From 10 November, East Germans who had crossed the border queued outside West German banks to collect their Begrüßungsgeld ("Welcome Money"). This was a payment that the West German government had given to visiting East Germans since 1970. In 1989 the amount was 100 Deutsche Marks once per annum. Because East Germans' travel to the west had been very restricted, until the middle of the 1980s only about 60,000 visitors had received "Welcome Money". However, between 9 and 22 November alone, over 11 million East Germans had crossed into West Berlin or West Germany. In November and December about 4 billion DM was paid out, and the system was stopped on 29 December 1989.
Political situation during the transitionEdit
The fall of the Berlin Wall and opening of the inner German border set new challenges for both the government and the opposition in the GDR as well as those in power in the Federal Republic of Germany (FRG). General opinion was that the fate of the GDR rested with the attitude of the Soviet Union. In his memoirs, West German chancellor Helmut Kohl wrote that he had confronted Gorbachev in June 1989 with the view that German unity would arrive as surely as the Rhine would arrive at the sea; Gorbachev did not dispute this.
After 9 November there was not only a wave of demonstrations across the GDR but also a strong shift in the prevailing attitude to solutions. Instead of the chant "we are the people", the new refrain was "we are one people!" A problem for both the East and the West remained the continually high numbers moving from the GDR to the FRG, which created a destabilizing effect in the GDR while also placing a larger burden on the FRG to handle and integrate such large numbers.
Kohl's reunification planEdit
On the day the Berlin Wall fell, West German chancellor Kohl and his foreign minister Hans-Dietrich Genscher were on a state visit to Poland, which was cut short for the new situation. Only a day earlier, Kohl had set out new conditions for closer collaboration with the GDR leadership: the SED's abandonment of its monopoly on power, the allowing of independent parties, free elections, and the building up of a market economy. During a telephone conversation on 11 November 1989 with SED General Secretary Egon Krenz, who insisted that reunification was not on the agenda, Kohl conceded that the creation of "reasonable relations" was currently most pressing.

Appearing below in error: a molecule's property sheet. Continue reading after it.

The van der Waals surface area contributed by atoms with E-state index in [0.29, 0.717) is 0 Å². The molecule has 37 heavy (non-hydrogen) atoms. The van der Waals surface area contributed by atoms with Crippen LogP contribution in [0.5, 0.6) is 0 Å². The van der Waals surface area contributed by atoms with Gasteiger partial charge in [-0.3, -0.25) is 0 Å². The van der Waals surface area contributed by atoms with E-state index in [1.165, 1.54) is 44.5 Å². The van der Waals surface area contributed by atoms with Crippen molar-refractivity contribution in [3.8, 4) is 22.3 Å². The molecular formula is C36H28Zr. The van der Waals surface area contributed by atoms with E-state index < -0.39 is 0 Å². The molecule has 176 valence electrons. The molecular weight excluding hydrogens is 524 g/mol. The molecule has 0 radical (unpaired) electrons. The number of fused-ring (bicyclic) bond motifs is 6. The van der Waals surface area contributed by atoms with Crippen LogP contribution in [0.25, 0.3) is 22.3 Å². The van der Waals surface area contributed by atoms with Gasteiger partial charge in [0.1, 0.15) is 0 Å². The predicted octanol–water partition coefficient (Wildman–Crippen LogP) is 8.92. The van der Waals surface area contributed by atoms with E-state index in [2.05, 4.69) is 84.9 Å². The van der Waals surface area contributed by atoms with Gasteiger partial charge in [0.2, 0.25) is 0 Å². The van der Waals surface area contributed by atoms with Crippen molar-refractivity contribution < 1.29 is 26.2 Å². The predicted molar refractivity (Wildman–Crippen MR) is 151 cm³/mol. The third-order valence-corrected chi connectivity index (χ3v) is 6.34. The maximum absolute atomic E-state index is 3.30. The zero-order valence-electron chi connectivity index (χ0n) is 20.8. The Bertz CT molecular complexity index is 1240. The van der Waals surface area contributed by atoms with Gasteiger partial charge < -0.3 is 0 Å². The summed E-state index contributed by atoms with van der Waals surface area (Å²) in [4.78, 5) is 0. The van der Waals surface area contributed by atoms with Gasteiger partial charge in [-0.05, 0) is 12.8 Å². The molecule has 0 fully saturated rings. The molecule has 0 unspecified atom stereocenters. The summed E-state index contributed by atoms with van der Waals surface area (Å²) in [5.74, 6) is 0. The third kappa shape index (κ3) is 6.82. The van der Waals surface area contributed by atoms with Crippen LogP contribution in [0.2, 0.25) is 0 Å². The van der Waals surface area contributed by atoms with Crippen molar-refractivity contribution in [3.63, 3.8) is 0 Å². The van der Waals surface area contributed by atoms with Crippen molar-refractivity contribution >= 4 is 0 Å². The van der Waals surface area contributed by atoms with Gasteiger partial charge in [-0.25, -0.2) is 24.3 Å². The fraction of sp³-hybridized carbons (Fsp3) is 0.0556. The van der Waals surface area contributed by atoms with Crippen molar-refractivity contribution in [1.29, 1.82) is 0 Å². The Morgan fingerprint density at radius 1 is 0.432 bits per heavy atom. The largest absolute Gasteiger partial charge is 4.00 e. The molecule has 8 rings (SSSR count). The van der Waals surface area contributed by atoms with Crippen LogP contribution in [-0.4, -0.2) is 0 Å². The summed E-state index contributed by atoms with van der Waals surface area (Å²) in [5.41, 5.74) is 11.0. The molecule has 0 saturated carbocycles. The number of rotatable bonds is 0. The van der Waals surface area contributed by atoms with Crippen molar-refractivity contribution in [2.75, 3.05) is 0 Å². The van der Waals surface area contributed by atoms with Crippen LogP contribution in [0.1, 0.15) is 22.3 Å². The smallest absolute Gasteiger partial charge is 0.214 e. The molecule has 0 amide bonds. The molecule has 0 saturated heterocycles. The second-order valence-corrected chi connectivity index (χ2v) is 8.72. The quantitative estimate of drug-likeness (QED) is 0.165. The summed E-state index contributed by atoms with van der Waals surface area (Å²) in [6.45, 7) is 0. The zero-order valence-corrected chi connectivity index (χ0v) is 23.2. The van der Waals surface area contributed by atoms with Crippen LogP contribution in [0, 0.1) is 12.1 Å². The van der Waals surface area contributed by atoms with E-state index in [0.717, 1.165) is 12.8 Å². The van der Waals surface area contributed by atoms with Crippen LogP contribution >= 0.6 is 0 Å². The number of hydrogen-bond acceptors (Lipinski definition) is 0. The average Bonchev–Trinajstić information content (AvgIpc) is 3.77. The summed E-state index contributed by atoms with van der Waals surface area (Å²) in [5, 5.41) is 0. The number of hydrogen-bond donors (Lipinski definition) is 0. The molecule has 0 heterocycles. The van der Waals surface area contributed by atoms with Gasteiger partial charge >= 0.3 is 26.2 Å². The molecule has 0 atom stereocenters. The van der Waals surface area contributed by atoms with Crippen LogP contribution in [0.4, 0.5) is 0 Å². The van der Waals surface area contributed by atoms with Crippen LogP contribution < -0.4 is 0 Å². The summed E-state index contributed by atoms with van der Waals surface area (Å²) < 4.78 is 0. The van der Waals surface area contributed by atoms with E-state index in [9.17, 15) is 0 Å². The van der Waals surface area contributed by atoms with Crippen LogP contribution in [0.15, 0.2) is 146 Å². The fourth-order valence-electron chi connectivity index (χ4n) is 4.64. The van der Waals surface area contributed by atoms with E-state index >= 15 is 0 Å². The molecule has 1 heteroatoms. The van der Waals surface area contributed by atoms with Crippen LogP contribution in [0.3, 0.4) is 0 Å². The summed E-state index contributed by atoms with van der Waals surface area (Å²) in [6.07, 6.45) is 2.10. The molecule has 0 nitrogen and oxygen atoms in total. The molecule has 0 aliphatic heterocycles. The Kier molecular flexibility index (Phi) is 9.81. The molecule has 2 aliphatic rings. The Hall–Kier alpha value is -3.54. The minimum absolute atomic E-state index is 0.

At first Kohl refrained from pushing for reunification to avoid raising annoyance abroad. His closest foreign adviser, Horst Teltschik, took heart though from opinion polls on 20 November 1989, which showed 70% of West Germans in favor of reunification and 48% considered it possible within ten years. More than 75% approved of financial aid for the GDR, though without tax increases. From Nikolai Portugalow, an emissary of Gorbachev's, Teilschik learned that Hans Modrow's suggestion of a treaty between the German states had prompted the Soviets to plan for "the unthinkable".
With Kohl's blessing, Teltschik developed a path for German unification. To his "Ten Point Program for Overcoming the Division of Germany and Europe", Kohl made some additions and read it aloud in parliament on 28 November 1989. Starting with immediate measures, the path included a contractual arrangement and the development of confederative structures to conclude with one federation.
The plan was broadly accepted in parliament with the exception of the Green Party, which endorsed the independence of the GDR in "a third way". The Social Democratic Party (SPD) was skeptical and divided. Former chancellor Willy Brandt coined the expression "Now grows together, what belongs together" on 10 November 1989. Oskar Lafontaine, soon to be the SPD's chancellor candidate, emphasised the incalculable financial risks and the curtailment of the number of those leaving.
International reactions to developmentsEdit
The sudden announcement of Kohl's plan irritated European heads of states and Soviet chief Gorbachev. British Prime Minister Margaret Thatcher saw international stability becoming endangered and raised doubts about the peacefulness of a united and restrengthened Germany. French President François Mitterrand was concerned that the German government could give up its commitment to the European integration process and instead focus on its national interests and ambitions for power. In early December 1989, he and Gorbachev sought to ensure "that the whole European process develops faster than the German question and that it overtakes the German development. We must form pan-European structures." Gorbachev informed West German foreign minister Genscher that Kohl was behaving "like a bull in a china shop".
In light of these frosty reactions, the West German government viewed a meeting of the four Allied powers on 11 December 1989 as a demonstrative affront. Only the United States government, under George H. W. Bush, offered the West German chancellor support by setting out its own interests in any potential German reunification the day after Kohl's plan.
Kohl stressed that the driving factor behind the developments was the GDR populace and not the FRG government, which was itself surprised by the events and had to react. He aimed to preempt a state visit by Mitterrand on 20–22 December 1989 and planned talks with Minister President Modrow. In Dresden on 19 December, Kohl spoke before a crowd of 100,000, who broke out into cheers when he stated: "My goal remains—if the historical hour allows—the uniting of our nation".